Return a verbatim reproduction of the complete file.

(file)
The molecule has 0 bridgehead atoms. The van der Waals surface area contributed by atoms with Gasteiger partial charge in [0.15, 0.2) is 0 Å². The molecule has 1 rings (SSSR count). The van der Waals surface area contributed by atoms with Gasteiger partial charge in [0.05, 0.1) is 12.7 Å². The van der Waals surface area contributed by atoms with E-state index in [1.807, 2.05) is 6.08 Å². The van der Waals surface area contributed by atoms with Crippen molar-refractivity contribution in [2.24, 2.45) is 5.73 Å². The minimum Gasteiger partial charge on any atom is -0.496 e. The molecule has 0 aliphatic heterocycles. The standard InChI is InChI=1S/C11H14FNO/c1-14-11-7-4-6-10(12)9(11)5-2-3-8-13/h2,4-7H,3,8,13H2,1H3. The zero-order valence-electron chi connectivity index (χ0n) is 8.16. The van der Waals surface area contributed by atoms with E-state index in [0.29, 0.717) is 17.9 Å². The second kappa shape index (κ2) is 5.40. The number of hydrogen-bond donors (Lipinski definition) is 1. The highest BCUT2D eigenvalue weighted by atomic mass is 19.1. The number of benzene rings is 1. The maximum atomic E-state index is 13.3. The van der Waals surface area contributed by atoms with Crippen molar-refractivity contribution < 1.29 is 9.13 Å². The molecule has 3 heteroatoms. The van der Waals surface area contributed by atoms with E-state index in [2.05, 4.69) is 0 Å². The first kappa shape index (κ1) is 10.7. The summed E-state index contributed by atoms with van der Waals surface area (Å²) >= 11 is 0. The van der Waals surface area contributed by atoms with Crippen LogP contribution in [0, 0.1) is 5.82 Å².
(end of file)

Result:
The molecule has 0 bridgehead atoms. The van der Waals surface area contributed by atoms with Gasteiger partial charge in [0.15, 0.2) is 0 Å². The molecule has 1 rings (SSSR count). The van der Waals surface area contributed by atoms with Gasteiger partial charge in [0.05, 0.1) is 12.7 Å². The van der Waals surface area contributed by atoms with E-state index in [1.807, 2.05) is 6.08 Å². The van der Waals surface area contributed by atoms with Crippen molar-refractivity contribution in [2.24, 2.45) is 5.73 Å². The minimum Gasteiger partial charge on any atom is -0.496 e. The molecule has 0 aliphatic heterocycles. The standard InChI is InChI=1S/C11H14FNO/c1-14-11-7-4-6-10(12)9(11)5-2-3-8-13/h2,4-7H,3,8,13H2,1H3. The zero-order valence-electron chi connectivity index (χ0n) is 8.16. The van der Waals surface area contributed by atoms with E-state index in [0.29, 0.717) is 17.9 Å². The second kappa shape index (κ2) is 5.40. The number of hydrogen-bond donors (Lipinski definition) is 1. The highest BCUT2D eigenvalue weighted by atomic mass is 19.1. The number of benzene rings is 1. The maximum atomic E-state index is 13.3. The van der Waals surface area contributed by atoms with Crippen molar-refractivity contribution < 1.29 is 9.13 Å². The molecule has 3 heteroatoms. The van der Waals surface area contributed by atoms with E-state index in [2.05, 4.69) is 0 Å². The first kappa shape index (κ1) is 10.7. The summed E-state index contributed by atoms with van der Waals surface area (Å²) >= 11 is 0. The van der Waals surface area contributed by atoms with Crippen LogP contribution in [0, 0.1) is 5.82 Å².